Oh Tina! I was Sara too! )))HUGS((((

the thrifty ba said...

xoxoxo

Rayna M. Iyer said...

You are so brave, Tina, to say this publicly!!!

I was Sara too till the time she stopped eating (right down to straight As, and not cheating on exercises, and doing things with sheer grit even without talent).

But I was really lucky I fainted in the middle of a busy street soon after my school leaving exams, and the doctor and my mother took charge and made me start eating. At that time, fainting seemed the worst thing that could have happened to me, but I now realise it was the best.

*hugs*

GardenofDaisies said...

You are very brave for sharing your story. And I hope that you are well now. Hugs to you.

JeffScape said...

Word. I'm of the school of thought that one should write about everything. Literally. Excellent leap.

My name is PJ. said...

You are brave and a talented writer, Tina! I knew you could do great justice to this issue and you have. I'm proud of you for sharing and giving us this very intimate, behind-the-scenes look at how this happens.

There are so many peripheral issues that stem from eating disorders. I'd love to see you give it another whirl or two.

I'm proud of you!!

willow said...

I had a Sara chapter in my life, as well.

Jane Doe said...

A touching story, very well written. Kudos to you for breaking your silence. This disease afflicts far too many young women, it is a terrible thing to try to overcome.

Tom said...

i'll bet i knew a few girls like you in high school, and never even knew it...nice storytelling from start to finish

Aging Mommy said...

Oh a tough subject, you are so very brave to be speaking out about this. It is such a life debilitating illness and something that sadly never goes away. I am interested to know the rest of the story.

Not For Jellyfish said...

I don't typically have difficulty writing about the difficult things in my life, but I do have difficulty letting go and being completely out there and honest about every detail, to my and my writing's detriment. I hope this writing journey goes well for you; you write it well.

x said...

i am glad you stepped out of that silence and wrote it real. it keeps the demons from making a home. i have felt this one as well.

Maha said...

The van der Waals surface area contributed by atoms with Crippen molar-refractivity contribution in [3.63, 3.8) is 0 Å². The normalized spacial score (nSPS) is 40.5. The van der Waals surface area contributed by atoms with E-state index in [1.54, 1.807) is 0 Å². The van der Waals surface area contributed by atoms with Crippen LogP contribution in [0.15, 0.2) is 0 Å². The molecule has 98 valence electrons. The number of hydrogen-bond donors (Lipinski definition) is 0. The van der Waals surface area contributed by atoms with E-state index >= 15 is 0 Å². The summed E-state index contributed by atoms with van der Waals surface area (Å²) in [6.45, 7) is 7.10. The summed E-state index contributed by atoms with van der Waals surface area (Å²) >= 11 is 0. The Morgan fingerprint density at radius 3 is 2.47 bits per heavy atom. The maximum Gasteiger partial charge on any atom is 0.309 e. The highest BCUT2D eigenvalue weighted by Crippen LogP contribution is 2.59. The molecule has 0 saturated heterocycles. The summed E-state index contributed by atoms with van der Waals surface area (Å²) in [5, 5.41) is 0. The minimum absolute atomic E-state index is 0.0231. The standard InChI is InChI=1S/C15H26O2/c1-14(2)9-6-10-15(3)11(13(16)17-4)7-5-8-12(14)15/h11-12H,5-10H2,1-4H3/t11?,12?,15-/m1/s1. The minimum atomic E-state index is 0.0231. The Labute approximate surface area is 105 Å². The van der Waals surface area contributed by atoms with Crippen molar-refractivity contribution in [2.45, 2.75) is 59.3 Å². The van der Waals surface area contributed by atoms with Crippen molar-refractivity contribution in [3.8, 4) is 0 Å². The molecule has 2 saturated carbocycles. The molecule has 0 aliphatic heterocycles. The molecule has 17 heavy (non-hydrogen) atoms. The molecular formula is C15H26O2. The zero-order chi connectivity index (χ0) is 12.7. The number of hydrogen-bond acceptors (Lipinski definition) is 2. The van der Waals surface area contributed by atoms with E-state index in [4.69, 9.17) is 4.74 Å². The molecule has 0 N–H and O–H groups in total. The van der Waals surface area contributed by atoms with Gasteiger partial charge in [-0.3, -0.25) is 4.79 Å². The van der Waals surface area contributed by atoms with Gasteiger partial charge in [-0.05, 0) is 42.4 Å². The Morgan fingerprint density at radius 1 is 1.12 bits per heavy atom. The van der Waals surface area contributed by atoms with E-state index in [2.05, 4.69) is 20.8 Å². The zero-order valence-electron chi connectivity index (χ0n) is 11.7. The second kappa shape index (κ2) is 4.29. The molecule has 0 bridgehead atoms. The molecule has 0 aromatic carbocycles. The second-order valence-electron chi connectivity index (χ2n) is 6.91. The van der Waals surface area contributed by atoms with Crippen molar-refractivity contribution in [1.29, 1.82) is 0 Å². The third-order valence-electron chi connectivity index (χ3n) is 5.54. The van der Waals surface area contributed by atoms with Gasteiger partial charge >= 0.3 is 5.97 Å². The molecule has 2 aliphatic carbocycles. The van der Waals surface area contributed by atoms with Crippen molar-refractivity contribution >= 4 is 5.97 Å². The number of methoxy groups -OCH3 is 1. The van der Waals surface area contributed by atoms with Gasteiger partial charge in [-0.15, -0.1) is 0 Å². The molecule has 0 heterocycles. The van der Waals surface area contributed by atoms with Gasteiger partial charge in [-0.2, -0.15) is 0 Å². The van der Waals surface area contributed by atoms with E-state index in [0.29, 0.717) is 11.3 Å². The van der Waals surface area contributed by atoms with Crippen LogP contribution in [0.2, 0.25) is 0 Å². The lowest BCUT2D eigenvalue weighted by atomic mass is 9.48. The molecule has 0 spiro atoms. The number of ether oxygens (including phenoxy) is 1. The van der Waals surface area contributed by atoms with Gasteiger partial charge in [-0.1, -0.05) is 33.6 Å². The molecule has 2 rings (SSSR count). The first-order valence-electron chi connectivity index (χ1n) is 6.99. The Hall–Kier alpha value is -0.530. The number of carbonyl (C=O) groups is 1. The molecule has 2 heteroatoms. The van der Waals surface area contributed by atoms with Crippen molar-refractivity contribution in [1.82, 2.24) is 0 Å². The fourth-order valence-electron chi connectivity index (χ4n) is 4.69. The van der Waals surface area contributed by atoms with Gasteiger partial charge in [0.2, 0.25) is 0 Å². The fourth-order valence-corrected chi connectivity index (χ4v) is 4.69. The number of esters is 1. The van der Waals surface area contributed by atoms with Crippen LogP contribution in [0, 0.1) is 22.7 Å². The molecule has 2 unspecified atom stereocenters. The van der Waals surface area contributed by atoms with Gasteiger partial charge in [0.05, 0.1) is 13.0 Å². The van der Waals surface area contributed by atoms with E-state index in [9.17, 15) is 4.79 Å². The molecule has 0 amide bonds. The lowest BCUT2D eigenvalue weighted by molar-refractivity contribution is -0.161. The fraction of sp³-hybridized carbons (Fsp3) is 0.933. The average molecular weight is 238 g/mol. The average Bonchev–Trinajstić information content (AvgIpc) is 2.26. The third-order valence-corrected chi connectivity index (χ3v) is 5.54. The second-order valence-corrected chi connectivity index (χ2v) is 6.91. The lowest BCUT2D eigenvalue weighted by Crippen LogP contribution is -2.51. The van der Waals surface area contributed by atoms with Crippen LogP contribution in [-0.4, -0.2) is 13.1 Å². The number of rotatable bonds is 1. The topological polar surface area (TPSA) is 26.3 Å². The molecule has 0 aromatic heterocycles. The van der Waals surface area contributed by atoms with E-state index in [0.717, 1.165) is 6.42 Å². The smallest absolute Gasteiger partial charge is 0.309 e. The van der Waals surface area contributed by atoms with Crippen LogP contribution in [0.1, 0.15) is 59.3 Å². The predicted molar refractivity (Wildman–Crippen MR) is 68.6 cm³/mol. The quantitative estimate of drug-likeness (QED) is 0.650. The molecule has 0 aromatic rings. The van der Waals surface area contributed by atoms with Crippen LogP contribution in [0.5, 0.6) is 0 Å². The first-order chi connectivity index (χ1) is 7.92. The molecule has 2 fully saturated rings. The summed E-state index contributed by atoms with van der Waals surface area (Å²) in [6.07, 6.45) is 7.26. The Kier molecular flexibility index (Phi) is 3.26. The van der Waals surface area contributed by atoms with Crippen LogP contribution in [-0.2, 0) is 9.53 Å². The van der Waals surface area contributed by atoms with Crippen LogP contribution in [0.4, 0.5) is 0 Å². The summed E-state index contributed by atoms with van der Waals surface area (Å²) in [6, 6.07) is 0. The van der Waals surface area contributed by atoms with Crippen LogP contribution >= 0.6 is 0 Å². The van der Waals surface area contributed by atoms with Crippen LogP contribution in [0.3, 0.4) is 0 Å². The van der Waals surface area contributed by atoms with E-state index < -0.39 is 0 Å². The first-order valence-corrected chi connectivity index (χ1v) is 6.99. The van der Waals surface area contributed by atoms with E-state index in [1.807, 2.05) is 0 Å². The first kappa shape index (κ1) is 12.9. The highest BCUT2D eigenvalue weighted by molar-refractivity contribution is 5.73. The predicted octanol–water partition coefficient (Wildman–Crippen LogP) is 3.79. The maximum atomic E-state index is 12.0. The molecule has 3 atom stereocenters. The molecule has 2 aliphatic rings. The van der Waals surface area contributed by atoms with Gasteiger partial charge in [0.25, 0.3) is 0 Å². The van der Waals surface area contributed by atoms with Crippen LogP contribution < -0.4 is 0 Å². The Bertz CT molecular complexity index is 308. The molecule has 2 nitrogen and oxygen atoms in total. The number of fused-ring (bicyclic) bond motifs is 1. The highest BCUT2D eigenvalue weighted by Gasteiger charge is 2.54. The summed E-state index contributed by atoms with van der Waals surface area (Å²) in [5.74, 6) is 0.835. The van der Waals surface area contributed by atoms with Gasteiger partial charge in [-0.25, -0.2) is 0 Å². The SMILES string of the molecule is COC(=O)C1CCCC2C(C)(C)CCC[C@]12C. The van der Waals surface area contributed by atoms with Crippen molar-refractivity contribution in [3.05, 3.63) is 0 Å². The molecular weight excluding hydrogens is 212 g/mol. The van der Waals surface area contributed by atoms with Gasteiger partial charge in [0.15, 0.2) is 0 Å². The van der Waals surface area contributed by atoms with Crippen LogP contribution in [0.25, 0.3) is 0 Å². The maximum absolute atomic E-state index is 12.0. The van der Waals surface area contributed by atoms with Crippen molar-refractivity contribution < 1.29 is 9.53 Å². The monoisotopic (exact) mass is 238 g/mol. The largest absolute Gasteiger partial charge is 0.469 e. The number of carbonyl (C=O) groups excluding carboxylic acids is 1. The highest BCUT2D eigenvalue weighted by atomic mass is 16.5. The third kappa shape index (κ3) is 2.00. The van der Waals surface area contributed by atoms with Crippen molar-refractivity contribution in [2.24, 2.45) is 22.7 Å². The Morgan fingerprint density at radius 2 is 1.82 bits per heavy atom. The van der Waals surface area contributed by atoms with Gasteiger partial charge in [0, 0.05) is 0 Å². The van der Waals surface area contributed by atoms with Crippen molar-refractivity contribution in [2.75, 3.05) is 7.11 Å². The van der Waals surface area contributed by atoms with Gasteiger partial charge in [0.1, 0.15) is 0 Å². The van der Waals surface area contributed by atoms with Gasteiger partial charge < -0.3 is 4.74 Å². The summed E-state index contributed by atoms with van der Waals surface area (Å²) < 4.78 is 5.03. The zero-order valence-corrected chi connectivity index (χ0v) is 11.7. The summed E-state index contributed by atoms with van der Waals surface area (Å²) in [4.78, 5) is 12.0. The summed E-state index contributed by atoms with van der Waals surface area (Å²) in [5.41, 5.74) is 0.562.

It's good you pointed out it was your story; from the first lines, I just felt it was not fiction.

She Writes said...

I knew it. I just wanted to get to the bottom and write to you- Is it you? and it is. Very moving, courageous write.

Katelyn Likes This said...

I felt like I was reading the diary of someone I went to highschool with. I miss gymnastics. My body, is indifferent.

hvninhell said...

Painful and relate-able. It's shame that we don't think about the future consequences and self-censor our words to others. The ones that hurt us the most say it's in the interest our well-being and the truth is meant to improve...they very well couldn't lie, could they. I am still told that I am too fat, lazy and unhealthy. I will NOT intentionally do that to my own.

emily wierenga said...

oh friend... how well you write, about such painful subject matter. i'm so glad to have 'met' you. i would love to learn your recovery story at some point. i attribute mine to my faith. it's hard, not being seen, no? i hope you feel seen now. you write lovely. i'd like to invite you to join me for imperfect prose on thursdays. thanks for stopping by my place today! e.

kendal said...

Just stopped over from Emily's where you commented about your own struggle. Me too, TIna, me too. As an adult rather than a student. And I have very frustrating days, weeks, months, in which I feel I'm scarred for life. I wrote about the journey in a book called, Full. You can check it out at my blog if you want. Your post is beautiful, by the way.

Ella said...

Thank you for sharing! I don't understand adults feeding us this weight switch. It can be innocent, but not everyone is built the same.
I am so sorry for what you have endured~(((hugs)))